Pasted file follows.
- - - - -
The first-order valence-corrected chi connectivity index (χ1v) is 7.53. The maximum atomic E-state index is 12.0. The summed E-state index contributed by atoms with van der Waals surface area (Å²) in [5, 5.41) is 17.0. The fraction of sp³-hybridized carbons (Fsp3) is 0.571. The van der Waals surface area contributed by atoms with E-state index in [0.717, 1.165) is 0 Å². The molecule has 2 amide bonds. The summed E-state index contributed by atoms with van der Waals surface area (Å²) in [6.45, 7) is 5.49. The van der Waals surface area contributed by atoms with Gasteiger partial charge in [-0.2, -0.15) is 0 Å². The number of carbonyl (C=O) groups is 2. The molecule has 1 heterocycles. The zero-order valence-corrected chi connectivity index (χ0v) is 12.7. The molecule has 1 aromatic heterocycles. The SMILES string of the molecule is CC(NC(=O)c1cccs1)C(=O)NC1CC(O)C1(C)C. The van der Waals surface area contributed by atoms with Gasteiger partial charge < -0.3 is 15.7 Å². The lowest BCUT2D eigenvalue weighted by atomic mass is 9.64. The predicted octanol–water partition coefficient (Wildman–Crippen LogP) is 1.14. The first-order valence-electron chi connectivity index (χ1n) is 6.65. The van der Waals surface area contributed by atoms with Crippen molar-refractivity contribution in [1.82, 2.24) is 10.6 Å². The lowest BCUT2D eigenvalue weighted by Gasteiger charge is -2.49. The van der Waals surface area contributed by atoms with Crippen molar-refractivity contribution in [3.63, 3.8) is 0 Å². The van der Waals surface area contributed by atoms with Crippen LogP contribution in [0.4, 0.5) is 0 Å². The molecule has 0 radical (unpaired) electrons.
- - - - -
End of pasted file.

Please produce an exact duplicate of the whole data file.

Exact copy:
The first-order valence-corrected chi connectivity index (χ1v) is 7.53. The maximum atomic E-state index is 12.0. The summed E-state index contributed by atoms with van der Waals surface area (Å²) in [5, 5.41) is 17.0. The fraction of sp³-hybridized carbons (Fsp3) is 0.571. The van der Waals surface area contributed by atoms with E-state index in [0.717, 1.165) is 0 Å². The molecule has 2 amide bonds. The summed E-state index contributed by atoms with van der Waals surface area (Å²) in [6.45, 7) is 5.49. The van der Waals surface area contributed by atoms with Gasteiger partial charge in [-0.2, -0.15) is 0 Å². The number of carbonyl (C=O) groups is 2. The molecule has 1 heterocycles. The zero-order valence-corrected chi connectivity index (χ0v) is 12.7. The molecule has 1 aromatic heterocycles. The SMILES string of the molecule is CC(NC(=O)c1cccs1)C(=O)NC1CC(O)C1(C)C. The van der Waals surface area contributed by atoms with Gasteiger partial charge < -0.3 is 15.7 Å². The lowest BCUT2D eigenvalue weighted by atomic mass is 9.64. The predicted octanol–water partition coefficient (Wildman–Crippen LogP) is 1.14. The first-order valence-electron chi connectivity index (χ1n) is 6.65. The van der Waals surface area contributed by atoms with Crippen molar-refractivity contribution in [1.82, 2.24) is 10.6 Å². The lowest BCUT2D eigenvalue weighted by Gasteiger charge is -2.49. The van der Waals surface area contributed by atoms with Crippen molar-refractivity contribution in [3.63, 3.8) is 0 Å². The van der Waals surface area contributed by atoms with Crippen LogP contribution in [0.4, 0.5) is 0 Å². The molecule has 0 radical (unpaired) electrons.